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There's clearly an issue of inadequate design when the braking distances are that long. Maybe it's the booster, master cylinder, rotors, calipers -- who knows -- but definitely needed more effort on the part of the engineers. Making excuses for the design, such as saying we just need to be more careful and attentive, doesn't help much when some OTHER driver isn't being careful and attentive, and swerves into you, or outbrakes you!

My '98 ES has 37,000 miles and is still on the original pads and rotors. They have been inspected and are nowhere near worn out. However, I think I'll have the front rotors turned since I'm starting to feel a little pulsation in the pedal.

I read a fabulous article -- this is only slightly off-subject -- of a Dodge Caravan Sport (short-wheelbase van) owned by a Chrysler engineer. He had done an engine swap for a ported and polished and milled 3.8L engine out of a Town & Country, large antiroll bars, polyurethane bushings, rear disc brakes out of a Town & Country and front disc brakes for a Dodge Viper, along with low profile wide tires and wheels and a mild lowering kit. He had the minivan at a local track where it consistently outcornered and outbraked Camaros and other vehicles at every turn, losing only a little ground on the straights. Just to show you what good brakes can do for a vehicle!!
 

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Marcus, in the event that another driver is not being careful and attentive, brakes that are absolutely perfect in every way are not going to prevent an accident either. No car, no matter how perfect, can prevent the poor choices of an inattentive driver from affecting you.

And I'm not making an excuse, just making sure that we're complaining about the right thing and for the right reasons.

Clearly, the brakes could use improvement. It is also quite clear, based on stories from people who own cars other than Chrysler and Dodge, that there are systems and components on those other makes/models of cars, some more serious, that also require improvement.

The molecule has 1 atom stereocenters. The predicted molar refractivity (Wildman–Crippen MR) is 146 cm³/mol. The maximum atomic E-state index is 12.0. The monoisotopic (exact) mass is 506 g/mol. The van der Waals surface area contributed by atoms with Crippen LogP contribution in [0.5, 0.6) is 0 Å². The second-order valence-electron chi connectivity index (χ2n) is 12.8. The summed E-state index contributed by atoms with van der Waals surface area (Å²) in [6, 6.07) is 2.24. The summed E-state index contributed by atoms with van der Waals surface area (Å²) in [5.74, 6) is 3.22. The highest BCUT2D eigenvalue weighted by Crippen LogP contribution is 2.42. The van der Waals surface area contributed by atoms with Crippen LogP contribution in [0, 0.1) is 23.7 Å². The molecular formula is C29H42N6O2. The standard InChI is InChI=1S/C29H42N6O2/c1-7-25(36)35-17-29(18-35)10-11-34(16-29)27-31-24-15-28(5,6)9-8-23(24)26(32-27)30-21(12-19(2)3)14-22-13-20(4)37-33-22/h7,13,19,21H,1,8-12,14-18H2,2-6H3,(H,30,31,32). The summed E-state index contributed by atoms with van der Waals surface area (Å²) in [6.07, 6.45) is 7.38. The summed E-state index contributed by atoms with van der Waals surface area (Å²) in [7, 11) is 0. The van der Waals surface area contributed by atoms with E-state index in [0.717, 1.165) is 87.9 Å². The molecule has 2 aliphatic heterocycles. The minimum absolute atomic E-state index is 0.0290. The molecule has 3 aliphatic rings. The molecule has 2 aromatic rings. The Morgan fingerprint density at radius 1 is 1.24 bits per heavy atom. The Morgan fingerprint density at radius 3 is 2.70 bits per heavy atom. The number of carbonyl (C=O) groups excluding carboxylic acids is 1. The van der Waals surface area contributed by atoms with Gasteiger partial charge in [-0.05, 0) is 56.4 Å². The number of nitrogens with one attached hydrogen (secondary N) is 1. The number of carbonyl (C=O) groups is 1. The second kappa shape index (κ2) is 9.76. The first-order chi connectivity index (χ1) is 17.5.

[ October 22, 2001: Message edited by: 00ChryslerIntrepid ]
 

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hey compared to the 97 t-bird we just got rid of the interpids brakes seem much better,and that car went only till 24,000 till it needed new brakes.My 96 Ram went till 28,000 for brakes and the again at 52,000, now at 23,000 on the 2000 Ram hope the brakes on this one go a little farther.
 

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The brakes in the 98 were upgraded in the 99 models. So somebody at Chrysler realized something was up. True it's driving style but you have to go by the average for this car's weight, if the average is lets say 140FT. from 60-0 for a 3500lb. vehicle & were in the 160 range, somethings wrong here. Brakes can never be "good enough" the quicker you can stop in a straight line the better. Plus fade, after driving for 2 hours in stop & go traffic does it dramatically affect braking distances? Another thing to consider. If Chrysler is going to produce a product that has longer braking distances which will lead to more accidents & therefore higher insurance rates. Chrysler deserves to get hammered in the auto reviews which therefore costs Chrysler sales. Hummm now was it worth not spending more time on the brakes?